Before winning the 2010 World Series, it had been 56 years since the San Francisco Giants won the Fall Classic. This was so far in the past, in fact, that the team was stationed in Upper Manhatten, New York at the time. The former New York Giants were one of the most prolific teams in the first half of the 20th century; before they migrated along with the Brooklyn Dodgers to the West Coast for the 1958 season, they had won five championships and seventeen pennants. Managed by the distinguished John McGraw and armed with Hall of Famers Christy Mathewson, Mel Ott, and the great Willie Mays, the New York Giants laid claim to one of the richest histories of any franchise in the game. It took 54 years for the team that formerly inhabited the Polo Grounds to come out on top in the baseball world again, and they followed up with World Series titles in 2012 and 2014. The question is: how did the Giants return to glory? Luck certainly does not carry a team to three rings in five years, but savvy decisions by the front office certainly played a key role.

Brian Sabean has been a leading figure in the Giants front office since 1993, but was often criticized until 2007 for his inability to build a winning team around Barry Bonds and a penchant for signing aging players to lucrative deals. Right at the end of the Bonds era, Sabean signed 30 year old outfielder Aaron Rowand to a 5/60M deal, despite his lone all star season being an anomaly in a walk year. Roward cashed in and regressed back to his lukewarm career norms, posting a .253/.310/.394 line while playing only 127 games a year on average and being released before the fifth year of the contract. On the mound, Oakland Athletics pitcher Barry Zito was seen as a top free agent. With a Cy Young Award and a track record of durability under his belt, Zito was hyped enough to expect a record setting contract. However, a deeper look into Zito’s numbers suggested otherwise. His FIP (Fielding Independent Pitching) was over half a run more than his ERA, proving that his “ace numbers” were largely thanks to an excellent defense behind him. Poor strikeout and walk ratios (6.8 and 3.5/9IP respectively) painted him as a middling starter on the brink of decline. Nevertheless, the Giants signed him through his age 29-37 seasons and paid him 126M. His ERA ballooned to 4.66; fittingly, this time it was identical to his 4.66 FIP.

With the retirement of Barry Bonds and these glaring failures putting his job security in jeopardy, Brian Sabean finally sought new ways to build his team. In 2006, he signed his first round draft pick after forfeiting the picks in the previous two years. That pick developed into two time Cy Young Award winner Tim Lincecum. 2007 first round pick, Madison Bumgarner, established himself as one of the game’s premier southpaws when he was called up in 2010. Additionally, 2008 first round pick Buster Posey became one of the best catchers in the game, winning the National League MVP in 2012. This youthful nucleus was the winning formula Sabean never found to compliment Bonds, but it has led the team to three World Series Championships.

Sabean understood that his margin for error on the free agent market was minuscule after years of blunders. He immediately locked up his young talent by extending World Series MVP Bumgarner for a bargain 5/35M and team leader Posey for 9/164M. On the open market, each would assuredly receive 200M contracts, while Sabean retained them for 200M total. However, it is the money that Sabean did not dole out that put the franchise in good position. With Zito’s contract soon to be off the books, San Francisco found themselves financially capable of resigning 2012 World Series MVP Pablo Sandoval. Sandoval’s relative youth (28 at time of free agency), fan favorite status, and gaudy postseason statistics (.344/.389/.545) made the decision seem easy. However, Sabean looked at his team’s fallen stars (Lincecum and Matt Cain combined for a 4.62 ERA in 1033 injury plagued innings from 2012-2014) and realized the success of the team lay in their formerly brilliant pitching. Sabean declined to sign Sandoval, citing his poor conditioning and incapability of topping Boston’s 5/95M offer. In reality, the Giants brain trust decided to wait a year to allocate the money towards the vaunted 2015-2016 free agent pitching class, coming away with top pitchers Johnny Cueto (6/130M) and Jeff Samardzija (5/90M). This season, Cueto, Samardzija, and Bumgarner are all posting ace numbers and pushing the Giants to a healthy lead in the highly competitive NL West division. To make up for Sandoval’s absence in the lineup, Sabean resigned All Star Brandon Crawford for 6/75M, a steal for a player who plays a premium position in shortstop.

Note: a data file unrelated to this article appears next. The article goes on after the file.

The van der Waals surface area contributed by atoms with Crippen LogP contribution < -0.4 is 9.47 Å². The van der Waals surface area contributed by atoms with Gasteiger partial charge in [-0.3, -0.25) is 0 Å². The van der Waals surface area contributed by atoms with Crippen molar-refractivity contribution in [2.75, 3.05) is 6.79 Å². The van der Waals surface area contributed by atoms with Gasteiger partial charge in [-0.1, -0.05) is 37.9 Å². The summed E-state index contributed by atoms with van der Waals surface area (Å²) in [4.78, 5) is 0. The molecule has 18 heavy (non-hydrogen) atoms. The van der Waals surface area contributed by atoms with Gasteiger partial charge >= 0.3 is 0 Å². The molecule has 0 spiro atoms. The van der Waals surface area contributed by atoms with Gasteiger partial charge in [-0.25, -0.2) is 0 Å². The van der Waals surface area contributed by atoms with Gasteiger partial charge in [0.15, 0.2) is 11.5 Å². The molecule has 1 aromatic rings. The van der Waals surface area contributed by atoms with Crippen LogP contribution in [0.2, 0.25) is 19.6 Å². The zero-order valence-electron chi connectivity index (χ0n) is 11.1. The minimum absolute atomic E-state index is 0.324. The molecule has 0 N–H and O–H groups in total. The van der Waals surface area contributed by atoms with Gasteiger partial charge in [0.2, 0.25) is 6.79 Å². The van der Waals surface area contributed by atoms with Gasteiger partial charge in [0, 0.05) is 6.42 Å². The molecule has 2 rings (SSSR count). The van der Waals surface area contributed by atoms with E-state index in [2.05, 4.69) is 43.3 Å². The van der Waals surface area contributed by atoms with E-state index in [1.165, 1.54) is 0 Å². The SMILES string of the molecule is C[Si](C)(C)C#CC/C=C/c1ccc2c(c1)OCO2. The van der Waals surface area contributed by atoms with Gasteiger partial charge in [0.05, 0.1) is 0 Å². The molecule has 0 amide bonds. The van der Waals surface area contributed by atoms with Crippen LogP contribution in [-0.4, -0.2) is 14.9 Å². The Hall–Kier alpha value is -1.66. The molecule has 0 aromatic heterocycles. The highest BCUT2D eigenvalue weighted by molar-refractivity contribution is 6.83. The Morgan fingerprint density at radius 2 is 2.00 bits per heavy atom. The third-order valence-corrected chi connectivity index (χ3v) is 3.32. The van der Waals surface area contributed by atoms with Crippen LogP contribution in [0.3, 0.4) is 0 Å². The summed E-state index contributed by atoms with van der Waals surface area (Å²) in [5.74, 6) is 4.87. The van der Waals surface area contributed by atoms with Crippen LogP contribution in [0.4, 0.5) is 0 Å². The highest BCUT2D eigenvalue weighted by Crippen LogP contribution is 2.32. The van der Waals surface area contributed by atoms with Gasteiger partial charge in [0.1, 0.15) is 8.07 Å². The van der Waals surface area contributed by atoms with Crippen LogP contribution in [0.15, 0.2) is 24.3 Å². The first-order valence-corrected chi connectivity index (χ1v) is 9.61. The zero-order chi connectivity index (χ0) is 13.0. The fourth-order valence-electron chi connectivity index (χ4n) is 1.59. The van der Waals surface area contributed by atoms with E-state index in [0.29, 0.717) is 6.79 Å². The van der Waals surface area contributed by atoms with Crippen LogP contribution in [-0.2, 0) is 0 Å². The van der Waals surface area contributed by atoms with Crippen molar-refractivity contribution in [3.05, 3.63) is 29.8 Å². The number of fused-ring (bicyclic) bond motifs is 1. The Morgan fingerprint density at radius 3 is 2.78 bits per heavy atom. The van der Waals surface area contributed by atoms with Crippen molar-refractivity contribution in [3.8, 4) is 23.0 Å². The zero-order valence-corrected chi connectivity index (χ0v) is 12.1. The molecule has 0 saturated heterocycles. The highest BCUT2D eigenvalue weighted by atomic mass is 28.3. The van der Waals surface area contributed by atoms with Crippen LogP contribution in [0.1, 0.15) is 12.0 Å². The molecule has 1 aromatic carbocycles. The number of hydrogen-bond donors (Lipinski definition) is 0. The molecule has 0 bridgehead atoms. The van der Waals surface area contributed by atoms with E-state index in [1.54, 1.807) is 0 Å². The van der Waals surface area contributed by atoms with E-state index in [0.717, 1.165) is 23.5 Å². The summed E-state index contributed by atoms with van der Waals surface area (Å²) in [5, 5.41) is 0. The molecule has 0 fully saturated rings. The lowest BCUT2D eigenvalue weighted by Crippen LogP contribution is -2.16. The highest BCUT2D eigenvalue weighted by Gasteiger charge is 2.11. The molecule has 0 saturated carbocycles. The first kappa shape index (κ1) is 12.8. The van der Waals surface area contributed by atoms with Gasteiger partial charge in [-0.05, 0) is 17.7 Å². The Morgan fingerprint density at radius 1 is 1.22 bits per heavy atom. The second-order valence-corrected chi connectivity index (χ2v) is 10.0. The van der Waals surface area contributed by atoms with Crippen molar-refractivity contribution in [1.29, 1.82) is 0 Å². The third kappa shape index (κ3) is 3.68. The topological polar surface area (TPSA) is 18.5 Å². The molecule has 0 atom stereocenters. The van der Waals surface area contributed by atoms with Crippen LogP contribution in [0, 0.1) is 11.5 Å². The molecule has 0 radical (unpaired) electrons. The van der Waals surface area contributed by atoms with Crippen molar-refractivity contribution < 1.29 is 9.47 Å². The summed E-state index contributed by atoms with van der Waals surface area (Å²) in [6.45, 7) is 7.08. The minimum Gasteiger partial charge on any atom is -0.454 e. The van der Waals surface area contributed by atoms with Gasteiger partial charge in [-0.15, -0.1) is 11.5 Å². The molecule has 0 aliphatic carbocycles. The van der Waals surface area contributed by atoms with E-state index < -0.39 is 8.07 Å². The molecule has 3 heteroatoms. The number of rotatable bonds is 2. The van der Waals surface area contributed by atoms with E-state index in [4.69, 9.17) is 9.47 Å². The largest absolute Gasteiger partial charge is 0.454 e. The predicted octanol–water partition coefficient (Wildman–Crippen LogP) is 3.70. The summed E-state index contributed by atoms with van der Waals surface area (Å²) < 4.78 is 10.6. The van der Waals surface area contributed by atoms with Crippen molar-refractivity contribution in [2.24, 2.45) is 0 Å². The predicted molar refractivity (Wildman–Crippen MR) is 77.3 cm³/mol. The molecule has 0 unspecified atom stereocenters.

Pablo Sandoval has produced a negative 1.1 WAR in his tenure with the Boston Red Sox, with conditioning and injury issues rendering him unplayable.

With three championships already this decade and key players under team control and contract for several seasons to come, the San Francisco Giants find themselves in position to create a dynasty that surpasses their New York predecessors. Their organization’s philosophy of developing through the farm system and Sabean’s ability to invest in the right internal talent has created a stronger team than any from the Barry Bonds era. In an age of baseball where big spending is disincentivized, the Giants’ meticulous front office has led them to perennial contention. 

Those faithful fans from the Polo Grounds only had to wait 54 years.